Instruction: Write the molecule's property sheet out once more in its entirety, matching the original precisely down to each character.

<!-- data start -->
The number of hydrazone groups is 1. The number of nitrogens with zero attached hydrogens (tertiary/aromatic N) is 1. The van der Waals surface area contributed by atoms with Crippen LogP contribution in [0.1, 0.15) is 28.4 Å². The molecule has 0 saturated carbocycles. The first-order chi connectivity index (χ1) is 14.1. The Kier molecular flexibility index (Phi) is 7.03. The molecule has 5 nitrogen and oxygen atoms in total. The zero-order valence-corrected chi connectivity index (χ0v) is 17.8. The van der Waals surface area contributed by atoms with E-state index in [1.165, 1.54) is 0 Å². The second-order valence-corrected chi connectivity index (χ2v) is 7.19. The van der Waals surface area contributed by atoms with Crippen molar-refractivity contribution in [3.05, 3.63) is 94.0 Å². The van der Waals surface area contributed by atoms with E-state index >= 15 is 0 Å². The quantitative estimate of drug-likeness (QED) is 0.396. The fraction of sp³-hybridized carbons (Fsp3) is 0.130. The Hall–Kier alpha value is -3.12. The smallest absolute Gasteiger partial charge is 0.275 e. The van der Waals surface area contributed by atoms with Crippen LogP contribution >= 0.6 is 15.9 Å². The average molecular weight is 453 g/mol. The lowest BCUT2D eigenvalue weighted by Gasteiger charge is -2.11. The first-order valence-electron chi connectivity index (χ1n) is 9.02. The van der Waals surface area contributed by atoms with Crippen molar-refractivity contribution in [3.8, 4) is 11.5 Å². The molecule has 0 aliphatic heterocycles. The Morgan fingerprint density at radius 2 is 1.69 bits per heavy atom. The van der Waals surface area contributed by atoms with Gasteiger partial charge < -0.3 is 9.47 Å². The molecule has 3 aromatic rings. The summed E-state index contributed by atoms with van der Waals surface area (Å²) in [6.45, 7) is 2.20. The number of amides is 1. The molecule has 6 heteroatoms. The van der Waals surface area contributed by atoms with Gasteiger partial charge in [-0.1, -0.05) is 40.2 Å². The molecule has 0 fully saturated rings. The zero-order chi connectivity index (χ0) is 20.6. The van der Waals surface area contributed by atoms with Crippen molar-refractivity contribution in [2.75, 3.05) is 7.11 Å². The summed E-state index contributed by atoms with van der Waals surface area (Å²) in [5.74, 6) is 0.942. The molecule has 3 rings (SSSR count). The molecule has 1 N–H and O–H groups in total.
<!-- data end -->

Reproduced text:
The number of hydrazone groups is 1. The number of nitrogens with zero attached hydrogens (tertiary/aromatic N) is 1. The van der Waals surface area contributed by atoms with Crippen LogP contribution in [0.1, 0.15) is 28.4 Å². The molecule has 0 saturated carbocycles. The first-order chi connectivity index (χ1) is 14.1. The Kier molecular flexibility index (Phi) is 7.03. The molecule has 5 nitrogen and oxygen atoms in total. The zero-order valence-corrected chi connectivity index (χ0v) is 17.8. The van der Waals surface area contributed by atoms with E-state index in [1.165, 1.54) is 0 Å². The second-order valence-corrected chi connectivity index (χ2v) is 7.19. The van der Waals surface area contributed by atoms with Crippen molar-refractivity contribution in [3.05, 3.63) is 94.0 Å². The van der Waals surface area contributed by atoms with E-state index >= 15 is 0 Å². The quantitative estimate of drug-likeness (QED) is 0.396. The fraction of sp³-hybridized carbons (Fsp3) is 0.130. The Hall–Kier alpha value is -3.12. The smallest absolute Gasteiger partial charge is 0.275 e. The van der Waals surface area contributed by atoms with Crippen LogP contribution >= 0.6 is 15.9 Å². The average molecular weight is 453 g/mol. The lowest BCUT2D eigenvalue weighted by Gasteiger charge is -2.11. The first-order valence-electron chi connectivity index (χ1n) is 9.02. The van der Waals surface area contributed by atoms with Crippen molar-refractivity contribution in [3.8, 4) is 11.5 Å². The molecule has 0 aliphatic heterocycles. The Morgan fingerprint density at radius 2 is 1.69 bits per heavy atom. The van der Waals surface area contributed by atoms with Gasteiger partial charge < -0.3 is 9.47 Å². The molecule has 3 aromatic rings. The summed E-state index contributed by atoms with van der Waals surface area (Å²) in [6.45, 7) is 2.20. The number of amides is 1. The molecule has 6 heteroatoms. The van der Waals surface area contributed by atoms with Gasteiger partial charge in [-0.1, -0.05) is 40.2 Å². The molecule has 0 fully saturated rings. The zero-order chi connectivity index (χ0) is 20.6. The van der Waals surface area contributed by atoms with Crippen molar-refractivity contribution in [2.75, 3.05) is 7.11 Å². The summed E-state index contributed by atoms with van der Waals surface area (Å²) in [5.74, 6) is 0.942. The molecule has 3 rings (SSSR count). The molecule has 1 N–H and O–H groups in total.